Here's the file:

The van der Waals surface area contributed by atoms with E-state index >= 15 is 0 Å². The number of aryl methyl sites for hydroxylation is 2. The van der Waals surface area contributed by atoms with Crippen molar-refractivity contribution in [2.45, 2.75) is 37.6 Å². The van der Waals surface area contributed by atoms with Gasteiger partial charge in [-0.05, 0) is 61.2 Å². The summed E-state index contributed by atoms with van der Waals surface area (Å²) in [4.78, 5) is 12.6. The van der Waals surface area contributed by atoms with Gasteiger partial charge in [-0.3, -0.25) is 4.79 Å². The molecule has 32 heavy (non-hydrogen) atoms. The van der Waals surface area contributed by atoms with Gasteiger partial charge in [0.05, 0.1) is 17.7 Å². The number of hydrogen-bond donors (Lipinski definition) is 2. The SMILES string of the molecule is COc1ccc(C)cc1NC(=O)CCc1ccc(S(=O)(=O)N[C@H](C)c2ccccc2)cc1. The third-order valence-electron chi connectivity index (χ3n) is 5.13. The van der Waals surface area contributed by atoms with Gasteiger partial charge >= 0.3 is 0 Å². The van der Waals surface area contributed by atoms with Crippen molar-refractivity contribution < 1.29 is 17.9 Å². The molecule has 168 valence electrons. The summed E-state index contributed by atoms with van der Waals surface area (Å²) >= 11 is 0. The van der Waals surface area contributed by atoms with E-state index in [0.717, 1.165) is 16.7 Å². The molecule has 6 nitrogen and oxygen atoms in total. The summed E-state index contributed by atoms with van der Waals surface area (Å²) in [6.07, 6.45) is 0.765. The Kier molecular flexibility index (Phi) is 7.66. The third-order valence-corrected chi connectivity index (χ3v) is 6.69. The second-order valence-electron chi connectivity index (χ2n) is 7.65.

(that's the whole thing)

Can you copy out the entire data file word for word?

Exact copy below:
The van der Waals surface area contributed by atoms with E-state index >= 15 is 0 Å². The number of aryl methyl sites for hydroxylation is 2. The van der Waals surface area contributed by atoms with Crippen molar-refractivity contribution in [2.45, 2.75) is 37.6 Å². The van der Waals surface area contributed by atoms with Gasteiger partial charge in [-0.05, 0) is 61.2 Å². The summed E-state index contributed by atoms with van der Waals surface area (Å²) in [4.78, 5) is 12.6. The van der Waals surface area contributed by atoms with Gasteiger partial charge in [-0.3, -0.25) is 4.79 Å². The molecule has 32 heavy (non-hydrogen) atoms. The van der Waals surface area contributed by atoms with Gasteiger partial charge in [0.05, 0.1) is 17.7 Å². The number of hydrogen-bond donors (Lipinski definition) is 2. The SMILES string of the molecule is COc1ccc(C)cc1NC(=O)CCc1ccc(S(=O)(=O)N[C@H](C)c2ccccc2)cc1. The third-order valence-electron chi connectivity index (χ3n) is 5.13. The van der Waals surface area contributed by atoms with Gasteiger partial charge >= 0.3 is 0 Å². The van der Waals surface area contributed by atoms with Crippen molar-refractivity contribution < 1.29 is 17.9 Å². The molecule has 168 valence electrons. The summed E-state index contributed by atoms with van der Waals surface area (Å²) >= 11 is 0. The van der Waals surface area contributed by atoms with E-state index in [0.717, 1.165) is 16.7 Å². The molecule has 6 nitrogen and oxygen atoms in total. The summed E-state index contributed by atoms with van der Waals surface area (Å²) in [6.07, 6.45) is 0.765. The Kier molecular flexibility index (Phi) is 7.66. The third-order valence-corrected chi connectivity index (χ3v) is 6.69. The second-order valence-electron chi connectivity index (χ2n) is 7.65.